PhD defense on October 18th, 2018, 2:30pm, at the PMMH meeting room (Sorbonne Université, Barre Cassan, Bât. A 1er Étage, 7 Quai Saint Bernard, 75005 Paris).
Acoustic confinement of Escherichia coli: The impact on biofilm formation
Brownian or self-propelled particles in aqueous suspensions can be trapped by acoustic fields generated by piezoelectric transducers usually at frequencies in the Megahertz. The obtained confinement allows the study of rich collective behaviours like clustering or spreading dynamics in microgravity-like conditions. The acoustic field induces the levitation of self-propelled particles and provides secondary lateral forces to capture them at nodal planes. Here, we give a step forward in the field of confined active matter, reporting levitation experiments of bacterial suspensions of Escherichia coli. Clustering of living bacteria is monitored as a function of time, where different behaviours are clearly distinguished. Upon the removal of the acoustic signal,motile bacteria rapidly spread, impelled by their own swimming. Short term trapping of diverse bacteria phenotypes results in irreversible bacteria entanglements and in the formation of free-floating biofilms-like structures.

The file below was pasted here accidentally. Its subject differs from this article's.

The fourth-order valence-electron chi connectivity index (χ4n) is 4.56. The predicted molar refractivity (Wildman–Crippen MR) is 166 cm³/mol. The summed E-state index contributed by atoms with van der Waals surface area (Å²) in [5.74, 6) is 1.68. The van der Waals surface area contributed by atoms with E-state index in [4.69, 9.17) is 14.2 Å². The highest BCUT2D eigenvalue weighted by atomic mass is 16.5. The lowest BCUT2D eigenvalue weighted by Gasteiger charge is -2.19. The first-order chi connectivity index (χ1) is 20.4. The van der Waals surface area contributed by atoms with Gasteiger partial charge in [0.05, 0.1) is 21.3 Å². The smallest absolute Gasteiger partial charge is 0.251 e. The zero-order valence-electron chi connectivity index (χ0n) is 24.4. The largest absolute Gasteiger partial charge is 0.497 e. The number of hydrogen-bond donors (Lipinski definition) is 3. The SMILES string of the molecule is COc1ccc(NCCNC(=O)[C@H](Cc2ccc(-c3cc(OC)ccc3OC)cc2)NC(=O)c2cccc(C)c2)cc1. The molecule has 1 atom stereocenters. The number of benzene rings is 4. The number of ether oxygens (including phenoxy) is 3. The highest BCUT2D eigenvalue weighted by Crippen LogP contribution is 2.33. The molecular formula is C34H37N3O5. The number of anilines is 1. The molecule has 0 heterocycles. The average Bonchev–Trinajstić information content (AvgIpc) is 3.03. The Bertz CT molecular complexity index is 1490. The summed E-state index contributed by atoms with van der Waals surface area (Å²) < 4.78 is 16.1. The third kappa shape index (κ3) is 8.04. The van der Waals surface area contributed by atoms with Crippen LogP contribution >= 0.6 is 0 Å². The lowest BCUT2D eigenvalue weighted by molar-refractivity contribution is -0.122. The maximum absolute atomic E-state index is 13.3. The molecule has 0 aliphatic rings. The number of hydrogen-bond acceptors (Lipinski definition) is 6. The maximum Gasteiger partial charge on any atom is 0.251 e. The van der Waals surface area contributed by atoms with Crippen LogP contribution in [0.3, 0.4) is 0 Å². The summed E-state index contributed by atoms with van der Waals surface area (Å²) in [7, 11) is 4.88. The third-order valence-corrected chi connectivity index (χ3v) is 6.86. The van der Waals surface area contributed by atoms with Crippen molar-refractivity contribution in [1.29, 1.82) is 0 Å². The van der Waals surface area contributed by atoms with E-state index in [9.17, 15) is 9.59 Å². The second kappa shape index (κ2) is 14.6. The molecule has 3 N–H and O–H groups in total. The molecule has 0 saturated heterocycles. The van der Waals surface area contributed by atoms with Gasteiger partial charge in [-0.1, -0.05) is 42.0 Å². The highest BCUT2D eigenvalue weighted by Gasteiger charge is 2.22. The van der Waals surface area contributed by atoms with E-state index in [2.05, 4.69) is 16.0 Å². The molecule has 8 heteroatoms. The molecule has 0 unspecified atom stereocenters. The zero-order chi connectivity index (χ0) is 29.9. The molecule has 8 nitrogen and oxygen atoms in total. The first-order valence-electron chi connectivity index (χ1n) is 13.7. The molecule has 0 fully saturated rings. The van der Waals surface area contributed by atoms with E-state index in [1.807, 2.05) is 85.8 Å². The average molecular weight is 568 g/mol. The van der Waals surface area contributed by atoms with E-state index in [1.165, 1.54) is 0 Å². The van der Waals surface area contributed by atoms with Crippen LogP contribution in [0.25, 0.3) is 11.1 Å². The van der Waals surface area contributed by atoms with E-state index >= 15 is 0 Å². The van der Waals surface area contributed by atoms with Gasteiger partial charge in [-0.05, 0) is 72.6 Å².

Harold Auradou (FAST, Université Paris–Saclay) Rapporteur
Philippe Marmottant (LiPhy, Université de Grenoble Alpes) Rapporteur
Nelly Henry (LJP, Sorbonne Université) Examinatrice
Sophie Ramananarivo (LadHyX, Ecole Polytechnique) Examinatrice
Jean-Luc Aider (PMMH, ESPCI Paris) Invité
Jesus Carlos Ruiz-Suárez (CINVESTAV Monterrey) Invité
Ramiro Godoy-Diana (PMMH, ESPCI Paris) Directeur de thèse
PhD defense on October 1st, 2018, 2:30pm, at the PMMH meeting room (Sorbonne Université, Barre Cassan, Bât. A 1er Étage, 7 Quai Saint Bernard, 75005 Paris).
Converting wave energy from fluid–elasticity interactions